Pamela Malo, MHS, RD, Arivale Coach
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Exercise is good for our bodies. That’s no surprise. A broad range of benefits to our physical health may be achieved through at least 150 minutes of moderate intensity exercise or 75 minutes of vigorous exercise per week, according to the U.S. Department of Health and Human Services, American Heart Association, and American College of Sports Medicine.
But, what about our minds? It hadn’t been previously determined how much exercise is necessary to support cognitive health.
Age-related cognitive impairment and Alzheimer’s disease are on the rise, and interventions to reduce risk are very important, as reducing risk is a key component in prevention.
A systemic review published last month in Neurology: Clinical Practice and covered by Time included 98 studies associating cognition with exercise. Cognitive function was assessed via 122 various tests of brain function across all studies.
The review, which was led by an assistant professor of physical therapy and neurology at the University of Miami, included over 11,000 individuals with a mean age of 73. Participants included individuals with no cognitive deficits and those with mild cognitive impairment and dementia. Their level of exercise ranged from sedentary to regular, and the average duration among exercisers was 60 minutes three times per week.
Based on the data reviewed, it was found that people who exercised at least 52 hours over the course of six months showed the greatest improvement in their ability to process information and solve problems through a variety of thinking and speed tests. The beneficial effects were seen both in individuals with and without noted cognitive impairment or dementia.
The most frequently reported exercise mode was aerobic, followed by combined aerobic and resistance training, resistance training in isolation, and mind-body exercises.
The results of the systematic review are consistent with current exercise recommendations for overall health – about 150 minutes per week of exercise. This level of exercise may, in fact, be a key factor in improving brain health, even in those with current cognitive impairment.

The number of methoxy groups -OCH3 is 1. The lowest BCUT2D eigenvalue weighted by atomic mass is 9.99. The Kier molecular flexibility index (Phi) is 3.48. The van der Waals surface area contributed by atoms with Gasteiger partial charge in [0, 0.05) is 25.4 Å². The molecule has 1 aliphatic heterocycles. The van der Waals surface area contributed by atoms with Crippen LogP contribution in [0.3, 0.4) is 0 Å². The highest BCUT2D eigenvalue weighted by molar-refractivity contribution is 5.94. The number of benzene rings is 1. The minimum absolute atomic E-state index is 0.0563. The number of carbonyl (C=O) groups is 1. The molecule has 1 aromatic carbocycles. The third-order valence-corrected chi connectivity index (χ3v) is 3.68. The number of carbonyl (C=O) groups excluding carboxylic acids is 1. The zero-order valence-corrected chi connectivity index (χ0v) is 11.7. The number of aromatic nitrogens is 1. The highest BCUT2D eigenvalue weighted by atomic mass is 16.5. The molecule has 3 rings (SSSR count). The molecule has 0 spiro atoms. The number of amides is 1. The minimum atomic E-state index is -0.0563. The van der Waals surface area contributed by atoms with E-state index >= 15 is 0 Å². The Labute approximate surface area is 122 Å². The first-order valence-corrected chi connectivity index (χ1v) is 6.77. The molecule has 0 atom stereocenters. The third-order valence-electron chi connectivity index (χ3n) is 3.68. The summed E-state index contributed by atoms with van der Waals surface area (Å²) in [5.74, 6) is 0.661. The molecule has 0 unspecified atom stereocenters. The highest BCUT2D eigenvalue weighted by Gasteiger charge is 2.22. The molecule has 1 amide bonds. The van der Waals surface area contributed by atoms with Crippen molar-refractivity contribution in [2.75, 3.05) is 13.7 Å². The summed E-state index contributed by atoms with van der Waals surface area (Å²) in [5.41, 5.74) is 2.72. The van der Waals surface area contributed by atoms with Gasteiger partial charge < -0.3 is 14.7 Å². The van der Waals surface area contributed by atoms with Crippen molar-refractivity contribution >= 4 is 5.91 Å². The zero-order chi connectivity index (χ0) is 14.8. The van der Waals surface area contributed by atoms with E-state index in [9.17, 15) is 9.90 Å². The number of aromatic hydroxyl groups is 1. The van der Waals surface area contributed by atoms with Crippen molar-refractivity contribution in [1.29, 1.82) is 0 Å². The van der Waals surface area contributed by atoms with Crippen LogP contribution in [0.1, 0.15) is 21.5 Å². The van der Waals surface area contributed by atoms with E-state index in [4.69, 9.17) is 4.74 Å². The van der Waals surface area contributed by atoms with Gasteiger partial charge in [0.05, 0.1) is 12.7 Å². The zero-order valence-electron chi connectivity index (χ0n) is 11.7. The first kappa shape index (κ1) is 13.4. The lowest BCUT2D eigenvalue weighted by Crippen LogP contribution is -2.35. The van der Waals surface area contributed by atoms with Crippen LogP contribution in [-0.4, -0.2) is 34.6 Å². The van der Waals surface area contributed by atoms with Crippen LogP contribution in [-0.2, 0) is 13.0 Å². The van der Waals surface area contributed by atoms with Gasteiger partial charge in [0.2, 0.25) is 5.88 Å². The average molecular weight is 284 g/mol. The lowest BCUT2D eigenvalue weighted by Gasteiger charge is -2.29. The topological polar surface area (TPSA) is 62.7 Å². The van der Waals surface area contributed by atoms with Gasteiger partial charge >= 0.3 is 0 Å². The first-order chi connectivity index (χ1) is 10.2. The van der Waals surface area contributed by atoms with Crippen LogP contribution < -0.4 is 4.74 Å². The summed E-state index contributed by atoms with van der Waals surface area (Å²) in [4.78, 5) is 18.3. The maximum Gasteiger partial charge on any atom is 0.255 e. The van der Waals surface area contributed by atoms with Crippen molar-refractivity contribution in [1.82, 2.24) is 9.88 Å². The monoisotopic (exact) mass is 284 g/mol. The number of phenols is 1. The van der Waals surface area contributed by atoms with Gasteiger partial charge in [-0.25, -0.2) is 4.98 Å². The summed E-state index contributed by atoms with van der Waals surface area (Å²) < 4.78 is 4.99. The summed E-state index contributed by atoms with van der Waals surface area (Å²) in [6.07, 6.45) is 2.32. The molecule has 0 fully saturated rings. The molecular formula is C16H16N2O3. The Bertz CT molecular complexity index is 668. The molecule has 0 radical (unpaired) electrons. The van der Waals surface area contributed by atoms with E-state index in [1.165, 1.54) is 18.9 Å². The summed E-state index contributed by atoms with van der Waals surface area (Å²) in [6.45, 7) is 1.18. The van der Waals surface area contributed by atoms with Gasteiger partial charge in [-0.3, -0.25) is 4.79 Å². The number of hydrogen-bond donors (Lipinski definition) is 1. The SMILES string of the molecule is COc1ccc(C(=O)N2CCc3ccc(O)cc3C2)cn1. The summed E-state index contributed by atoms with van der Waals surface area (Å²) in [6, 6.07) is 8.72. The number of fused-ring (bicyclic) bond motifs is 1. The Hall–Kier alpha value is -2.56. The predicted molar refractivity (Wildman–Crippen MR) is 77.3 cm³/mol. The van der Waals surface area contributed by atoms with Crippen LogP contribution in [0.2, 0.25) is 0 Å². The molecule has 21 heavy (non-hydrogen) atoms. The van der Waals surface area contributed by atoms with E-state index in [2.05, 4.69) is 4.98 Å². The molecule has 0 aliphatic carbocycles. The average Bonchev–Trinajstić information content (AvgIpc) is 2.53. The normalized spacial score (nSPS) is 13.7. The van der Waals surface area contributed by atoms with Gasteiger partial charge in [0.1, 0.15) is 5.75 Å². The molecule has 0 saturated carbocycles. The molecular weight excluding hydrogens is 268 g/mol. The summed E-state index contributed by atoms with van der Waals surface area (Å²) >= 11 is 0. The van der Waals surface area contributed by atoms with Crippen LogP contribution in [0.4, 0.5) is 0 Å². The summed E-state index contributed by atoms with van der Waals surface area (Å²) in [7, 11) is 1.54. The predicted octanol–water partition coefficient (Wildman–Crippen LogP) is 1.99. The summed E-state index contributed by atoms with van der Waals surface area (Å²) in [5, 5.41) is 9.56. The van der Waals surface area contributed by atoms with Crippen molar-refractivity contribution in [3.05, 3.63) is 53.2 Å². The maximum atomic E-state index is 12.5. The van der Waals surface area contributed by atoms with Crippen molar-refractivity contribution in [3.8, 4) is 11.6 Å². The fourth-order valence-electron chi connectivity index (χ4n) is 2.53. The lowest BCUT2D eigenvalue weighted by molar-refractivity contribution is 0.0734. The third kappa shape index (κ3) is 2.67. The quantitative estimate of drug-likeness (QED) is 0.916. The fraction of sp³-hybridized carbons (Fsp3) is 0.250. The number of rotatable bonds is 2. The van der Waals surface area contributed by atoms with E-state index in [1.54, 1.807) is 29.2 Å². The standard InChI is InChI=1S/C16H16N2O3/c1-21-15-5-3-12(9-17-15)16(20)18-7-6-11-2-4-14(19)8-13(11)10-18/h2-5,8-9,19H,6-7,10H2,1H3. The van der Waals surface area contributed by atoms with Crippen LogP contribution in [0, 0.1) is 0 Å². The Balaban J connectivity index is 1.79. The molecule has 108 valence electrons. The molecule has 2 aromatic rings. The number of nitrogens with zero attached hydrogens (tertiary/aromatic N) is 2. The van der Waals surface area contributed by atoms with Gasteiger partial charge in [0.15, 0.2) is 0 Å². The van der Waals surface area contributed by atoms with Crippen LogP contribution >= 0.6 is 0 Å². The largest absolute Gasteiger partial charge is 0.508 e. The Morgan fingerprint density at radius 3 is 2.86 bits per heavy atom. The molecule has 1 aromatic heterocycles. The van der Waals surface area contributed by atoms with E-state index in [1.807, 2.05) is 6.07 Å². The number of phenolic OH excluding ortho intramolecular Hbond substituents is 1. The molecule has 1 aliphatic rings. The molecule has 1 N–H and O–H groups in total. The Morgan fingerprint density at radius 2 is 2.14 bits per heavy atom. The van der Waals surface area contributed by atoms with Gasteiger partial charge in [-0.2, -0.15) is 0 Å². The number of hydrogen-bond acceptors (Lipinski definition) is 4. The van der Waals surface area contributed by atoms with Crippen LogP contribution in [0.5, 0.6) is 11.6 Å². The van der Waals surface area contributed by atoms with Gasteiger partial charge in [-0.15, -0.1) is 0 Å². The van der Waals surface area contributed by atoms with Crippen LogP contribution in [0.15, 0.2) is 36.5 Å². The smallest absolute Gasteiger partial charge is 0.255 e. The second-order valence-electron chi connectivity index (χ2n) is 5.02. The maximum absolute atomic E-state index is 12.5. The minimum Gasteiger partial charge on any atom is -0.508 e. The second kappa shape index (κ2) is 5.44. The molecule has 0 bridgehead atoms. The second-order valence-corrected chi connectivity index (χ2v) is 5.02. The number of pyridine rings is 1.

There were, however, some limitations to the review.
First, it wasn’t able to stratify for session time, exercise frequency, intensity, and weekly minutes. It found only a strong correlation between brain function and overall time of exercise – not any of those other factors.
Nearly 60 percent of participants were sedentary, suggesting that combating sedentary behavior is a contributing factor to the results observed. It’s unclear whether similar cognitive effects can be seen in response to exercise in physically active individuals.
Only seven of the 98 studies assessed demonstrated maintenance of effects at follow-up. Future studies should assess short-term and long-term follow-up of effects of exercise on cognitive functioning.
Finally, the median age of the study participant was 73. It’s unclear whether younger individuals would see the same benefits. A prospective study of 10,000 adults with a mean follow-up time of 27 years found that midlife physical activity – 10 to 28 years before diagnosis – didn’t prevent a dementia diagnosis later in life, suggesting a lack of neuroprotective effects.
Overall, research suggests exercise is one of the most important things you can do to improve your brain health and delay cognitive aging. Aim to find an exercise routine that you enjoy and that you’ll be able to perform on most days of the week.